Sec. 3. Where to File. - The petition may be filed on any day and at any time with the Regional Trial Court of the place where the threat, act or omission was committed or any of its elements occurred, or with the Sandiganbayan, the Court of Appeals, the Supreme Court, or any justice of such courts. The writ shall be enforceable anywhere in the Philippines.

When issued by a Regional Trial Court or any judge thereof, the writ shall be returnable before such court or judge.

When issued by the Sandiganbayan or the Court of Appeals or any of their justices, it may be returnable before such court or any justice thereof, or to any Regional Trial Court of the place where the threat, act or omission was committed or any of its elements occurred.

When issued by the Supreme Court or any of its justices, it may be returnable before such Court or any justice thereof, or before the Sandiganbayan or the Court of Appeals or any of their justices, or to any Regional Trial Court of the place where the threat, act or omission was committed or any of its elements occurred.

Sec. 4. No Docket Fees. - The petitioner shall be exempted from the payment of the docket and other lawful fees when filing the petition. The court, justice or judge shall docket the petition and act upon it immediately.

Sec. 5. Contents of Petition. - The petition shall be signed and verified and shall allege the following:
1. The personal circumstances of the petitioner;

2. The name and personal circumstances of the respondent responsible for the threat, act or omission, or, if the name is unknown or uncertain, the respondent may be described by an assumed appellation;

3. The right to life, liberty and security of the aggrieved party violated or threatened with violation by an unlawful act or omission of the respondent, and how such threat or violation is committed with the attendant circumstances detailed in supporting affidavits;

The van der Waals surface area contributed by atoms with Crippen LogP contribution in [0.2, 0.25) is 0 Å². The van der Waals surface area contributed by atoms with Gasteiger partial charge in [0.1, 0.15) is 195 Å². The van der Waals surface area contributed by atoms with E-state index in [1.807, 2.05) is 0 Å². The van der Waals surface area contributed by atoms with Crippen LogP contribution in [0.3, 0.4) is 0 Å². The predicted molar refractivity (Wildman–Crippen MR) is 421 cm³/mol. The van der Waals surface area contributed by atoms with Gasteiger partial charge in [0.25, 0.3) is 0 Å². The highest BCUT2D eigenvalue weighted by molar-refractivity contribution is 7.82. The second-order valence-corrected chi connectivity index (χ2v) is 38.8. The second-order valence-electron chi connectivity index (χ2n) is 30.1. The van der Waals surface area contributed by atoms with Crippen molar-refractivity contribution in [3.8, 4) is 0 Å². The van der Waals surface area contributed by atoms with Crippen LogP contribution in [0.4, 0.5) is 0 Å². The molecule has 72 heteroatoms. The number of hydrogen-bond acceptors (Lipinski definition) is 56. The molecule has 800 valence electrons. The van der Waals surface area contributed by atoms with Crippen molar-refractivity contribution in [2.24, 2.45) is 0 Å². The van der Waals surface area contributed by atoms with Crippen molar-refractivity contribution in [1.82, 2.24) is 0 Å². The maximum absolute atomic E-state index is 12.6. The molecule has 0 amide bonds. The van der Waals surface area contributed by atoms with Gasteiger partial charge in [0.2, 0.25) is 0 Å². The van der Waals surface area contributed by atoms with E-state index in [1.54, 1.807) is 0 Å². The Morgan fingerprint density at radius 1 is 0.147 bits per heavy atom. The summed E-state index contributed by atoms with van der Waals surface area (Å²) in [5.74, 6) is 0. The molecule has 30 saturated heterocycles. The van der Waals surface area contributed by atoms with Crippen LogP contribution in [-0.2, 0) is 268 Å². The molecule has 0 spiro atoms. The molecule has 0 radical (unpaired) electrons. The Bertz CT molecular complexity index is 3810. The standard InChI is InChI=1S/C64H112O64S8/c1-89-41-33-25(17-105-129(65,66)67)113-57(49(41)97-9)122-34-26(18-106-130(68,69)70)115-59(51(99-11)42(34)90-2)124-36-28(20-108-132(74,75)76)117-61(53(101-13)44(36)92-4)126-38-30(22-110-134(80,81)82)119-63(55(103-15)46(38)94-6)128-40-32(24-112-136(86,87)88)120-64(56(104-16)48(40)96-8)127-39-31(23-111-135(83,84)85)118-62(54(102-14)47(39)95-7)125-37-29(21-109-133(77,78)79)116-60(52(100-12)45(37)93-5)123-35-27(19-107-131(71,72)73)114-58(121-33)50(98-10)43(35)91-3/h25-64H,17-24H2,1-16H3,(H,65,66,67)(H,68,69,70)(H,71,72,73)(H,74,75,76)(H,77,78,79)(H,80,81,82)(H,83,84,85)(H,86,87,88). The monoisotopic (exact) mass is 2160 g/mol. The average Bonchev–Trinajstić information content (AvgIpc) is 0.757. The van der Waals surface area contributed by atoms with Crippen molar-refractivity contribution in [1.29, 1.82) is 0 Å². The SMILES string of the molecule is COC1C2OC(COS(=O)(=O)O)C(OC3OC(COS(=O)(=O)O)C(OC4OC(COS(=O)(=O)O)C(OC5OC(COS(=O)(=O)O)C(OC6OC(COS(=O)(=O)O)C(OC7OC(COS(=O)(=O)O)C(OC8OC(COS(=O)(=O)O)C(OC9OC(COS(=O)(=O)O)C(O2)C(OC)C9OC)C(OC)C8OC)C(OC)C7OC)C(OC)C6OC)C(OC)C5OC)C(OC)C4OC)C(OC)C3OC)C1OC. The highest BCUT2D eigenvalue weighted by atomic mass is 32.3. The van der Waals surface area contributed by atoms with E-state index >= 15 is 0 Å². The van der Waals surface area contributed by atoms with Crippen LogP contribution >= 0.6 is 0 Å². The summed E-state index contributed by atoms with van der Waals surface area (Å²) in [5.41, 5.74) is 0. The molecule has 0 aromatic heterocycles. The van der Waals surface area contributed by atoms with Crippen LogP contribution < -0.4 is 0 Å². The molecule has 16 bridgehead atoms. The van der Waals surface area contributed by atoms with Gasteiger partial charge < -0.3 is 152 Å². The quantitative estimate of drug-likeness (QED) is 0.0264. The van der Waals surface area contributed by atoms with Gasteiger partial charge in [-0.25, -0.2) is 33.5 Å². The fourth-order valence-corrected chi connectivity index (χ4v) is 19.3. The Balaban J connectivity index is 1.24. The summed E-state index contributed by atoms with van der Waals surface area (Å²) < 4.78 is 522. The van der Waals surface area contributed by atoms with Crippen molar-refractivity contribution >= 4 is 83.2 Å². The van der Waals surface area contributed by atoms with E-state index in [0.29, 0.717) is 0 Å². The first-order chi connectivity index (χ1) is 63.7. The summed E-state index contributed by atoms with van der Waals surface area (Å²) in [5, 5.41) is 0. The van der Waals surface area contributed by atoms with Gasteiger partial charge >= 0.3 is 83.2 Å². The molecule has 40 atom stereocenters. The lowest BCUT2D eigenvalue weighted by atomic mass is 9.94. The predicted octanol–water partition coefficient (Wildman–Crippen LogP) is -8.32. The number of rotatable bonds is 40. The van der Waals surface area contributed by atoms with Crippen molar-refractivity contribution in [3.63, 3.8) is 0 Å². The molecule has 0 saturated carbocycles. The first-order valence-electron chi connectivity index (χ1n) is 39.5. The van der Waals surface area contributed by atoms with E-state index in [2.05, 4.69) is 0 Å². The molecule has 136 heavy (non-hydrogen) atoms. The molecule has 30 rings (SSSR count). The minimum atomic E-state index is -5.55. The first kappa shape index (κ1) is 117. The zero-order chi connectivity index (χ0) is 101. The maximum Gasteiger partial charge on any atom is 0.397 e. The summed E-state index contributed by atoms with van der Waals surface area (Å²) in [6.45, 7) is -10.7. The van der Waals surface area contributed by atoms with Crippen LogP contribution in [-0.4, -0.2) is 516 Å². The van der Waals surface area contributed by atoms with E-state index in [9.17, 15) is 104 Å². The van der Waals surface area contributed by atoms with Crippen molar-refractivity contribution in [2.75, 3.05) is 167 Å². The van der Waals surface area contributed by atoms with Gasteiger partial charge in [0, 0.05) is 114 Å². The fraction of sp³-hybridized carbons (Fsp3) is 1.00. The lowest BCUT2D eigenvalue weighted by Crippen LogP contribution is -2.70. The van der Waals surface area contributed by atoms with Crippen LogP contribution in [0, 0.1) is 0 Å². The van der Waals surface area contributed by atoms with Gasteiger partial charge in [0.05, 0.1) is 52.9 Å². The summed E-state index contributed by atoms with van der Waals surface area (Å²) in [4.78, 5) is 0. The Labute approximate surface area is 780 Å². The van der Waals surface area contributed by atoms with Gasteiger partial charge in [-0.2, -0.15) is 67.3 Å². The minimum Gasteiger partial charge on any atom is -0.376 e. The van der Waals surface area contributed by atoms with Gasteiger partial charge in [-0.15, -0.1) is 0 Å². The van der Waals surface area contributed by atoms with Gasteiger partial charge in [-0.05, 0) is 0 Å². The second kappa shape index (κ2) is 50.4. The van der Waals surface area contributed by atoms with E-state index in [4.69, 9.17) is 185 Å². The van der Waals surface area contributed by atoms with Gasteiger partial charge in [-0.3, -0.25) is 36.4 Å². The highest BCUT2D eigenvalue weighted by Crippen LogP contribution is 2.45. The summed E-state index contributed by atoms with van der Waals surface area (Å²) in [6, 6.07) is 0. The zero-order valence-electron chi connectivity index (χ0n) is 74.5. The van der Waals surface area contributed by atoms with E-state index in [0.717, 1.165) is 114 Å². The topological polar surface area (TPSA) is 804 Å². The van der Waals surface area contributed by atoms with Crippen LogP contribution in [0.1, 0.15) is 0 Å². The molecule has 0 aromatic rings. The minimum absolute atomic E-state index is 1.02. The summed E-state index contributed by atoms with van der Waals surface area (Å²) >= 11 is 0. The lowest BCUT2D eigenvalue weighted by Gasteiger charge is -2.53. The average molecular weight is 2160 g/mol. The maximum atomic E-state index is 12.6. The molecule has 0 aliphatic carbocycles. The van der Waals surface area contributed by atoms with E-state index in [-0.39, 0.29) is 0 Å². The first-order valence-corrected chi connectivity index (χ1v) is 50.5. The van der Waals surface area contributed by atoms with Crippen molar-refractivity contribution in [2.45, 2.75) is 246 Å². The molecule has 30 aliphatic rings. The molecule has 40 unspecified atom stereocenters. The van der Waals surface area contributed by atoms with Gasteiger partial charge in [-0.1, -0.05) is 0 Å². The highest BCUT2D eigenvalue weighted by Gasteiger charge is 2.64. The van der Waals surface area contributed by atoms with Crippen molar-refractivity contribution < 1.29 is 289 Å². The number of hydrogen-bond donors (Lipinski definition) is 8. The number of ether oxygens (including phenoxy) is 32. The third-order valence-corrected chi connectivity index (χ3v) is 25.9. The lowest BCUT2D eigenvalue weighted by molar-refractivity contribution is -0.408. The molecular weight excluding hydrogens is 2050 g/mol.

4. The investigation conducted, if any, specifying the names, personal circumstances, and addresses of the investigating authority or individuals, as well as the manner and conduct of the investigation, together with any report;

5. The actions and recourses taken by the petitioner to determine the fate or whereabouts of the aggrieved party and the identity of the person responsible for the threat, act or omission; and

6. The relief prayed for.

The petition may include a general prayer for other just and equitable reliefs.

Sec. 6. Issuance of the Writ. - Upon the filing of the petition, the court, justice or judge shall immediately order the issuance of the writ if on its face it ought to issue. The clerk of court shall issue the writ under the seal of the court; or in case of urgent necessity, the justice or the judge may issue the writ under his or her own hand, and may deputize any officer or person to serve it.

The writ shall also set the date and time for summary hearing of the petition which shall not be later than seven (7) days from the date of its issuance.

Sec. 7. Penalty for Refusing to Issue or Serve the Writ. - A clerk of court who refuses to issue the writ after its allowance, or a deputized person who refuses to serve the same, shall be punished by the court, justice or judge for contempt without prejudice to other disciplinary actions.

Sec. 8. How the Writ is Served. - The writ shall be served upon the respondent by a judicial officer or by a person deputized by the court, justice or judge who shall retain a copy on which to make a return of service. In case the writ cannot be served personally on the respondent, the rules on substituted service shall apply.